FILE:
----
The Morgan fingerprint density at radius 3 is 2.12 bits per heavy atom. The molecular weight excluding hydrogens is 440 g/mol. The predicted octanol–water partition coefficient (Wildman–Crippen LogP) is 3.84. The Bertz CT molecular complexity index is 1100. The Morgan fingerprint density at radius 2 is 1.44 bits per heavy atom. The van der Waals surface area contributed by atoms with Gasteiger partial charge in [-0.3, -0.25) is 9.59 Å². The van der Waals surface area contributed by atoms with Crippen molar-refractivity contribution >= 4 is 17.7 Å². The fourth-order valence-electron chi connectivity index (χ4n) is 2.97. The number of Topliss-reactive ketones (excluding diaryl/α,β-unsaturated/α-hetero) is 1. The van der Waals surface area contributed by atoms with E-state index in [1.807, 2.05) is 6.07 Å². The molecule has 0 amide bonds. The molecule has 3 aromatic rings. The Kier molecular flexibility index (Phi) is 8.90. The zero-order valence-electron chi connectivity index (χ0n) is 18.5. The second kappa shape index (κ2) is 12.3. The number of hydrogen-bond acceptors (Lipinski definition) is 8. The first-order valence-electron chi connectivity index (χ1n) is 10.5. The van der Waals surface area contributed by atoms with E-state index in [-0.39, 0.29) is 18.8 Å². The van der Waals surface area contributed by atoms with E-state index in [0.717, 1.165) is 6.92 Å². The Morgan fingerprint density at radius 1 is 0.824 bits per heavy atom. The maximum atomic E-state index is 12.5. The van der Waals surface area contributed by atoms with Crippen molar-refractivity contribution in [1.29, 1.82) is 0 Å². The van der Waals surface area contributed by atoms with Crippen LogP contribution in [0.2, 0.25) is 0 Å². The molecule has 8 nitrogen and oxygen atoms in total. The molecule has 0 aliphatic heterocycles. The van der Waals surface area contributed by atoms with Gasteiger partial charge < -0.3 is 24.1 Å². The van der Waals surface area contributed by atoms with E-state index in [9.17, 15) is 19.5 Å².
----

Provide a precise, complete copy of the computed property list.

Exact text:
The Morgan fingerprint density at radius 3 is 2.12 bits per heavy atom. The molecular weight excluding hydrogens is 440 g/mol. The predicted octanol–water partition coefficient (Wildman–Crippen LogP) is 3.84. The Bertz CT molecular complexity index is 1100. The Morgan fingerprint density at radius 2 is 1.44 bits per heavy atom. The van der Waals surface area contributed by atoms with Gasteiger partial charge in [-0.3, -0.25) is 9.59 Å². The van der Waals surface area contributed by atoms with Crippen molar-refractivity contribution >= 4 is 17.7 Å². The fourth-order valence-electron chi connectivity index (χ4n) is 2.97. The number of Topliss-reactive ketones (excluding diaryl/α,β-unsaturated/α-hetero) is 1. The van der Waals surface area contributed by atoms with E-state index in [1.807, 2.05) is 6.07 Å². The molecule has 0 amide bonds. The molecule has 3 aromatic rings. The Kier molecular flexibility index (Phi) is 8.90. The zero-order valence-electron chi connectivity index (χ0n) is 18.5. The second kappa shape index (κ2) is 12.3. The number of hydrogen-bond acceptors (Lipinski definition) is 8. The first-order valence-electron chi connectivity index (χ1n) is 10.5. The van der Waals surface area contributed by atoms with E-state index in [-0.39, 0.29) is 18.8 Å². The van der Waals surface area contributed by atoms with E-state index in [0.717, 1.165) is 6.92 Å². The Morgan fingerprint density at radius 1 is 0.824 bits per heavy atom. The maximum atomic E-state index is 12.5. The van der Waals surface area contributed by atoms with Crippen molar-refractivity contribution in [1.29, 1.82) is 0 Å². The van der Waals surface area contributed by atoms with Crippen LogP contribution in [0.2, 0.25) is 0 Å². The molecule has 8 nitrogen and oxygen atoms in total. The molecule has 0 aliphatic heterocycles. The van der Waals surface area contributed by atoms with Gasteiger partial charge < -0.3 is 24.1 Å². The van der Waals surface area contributed by atoms with E-state index in [9.17, 15) is 19.5 Å².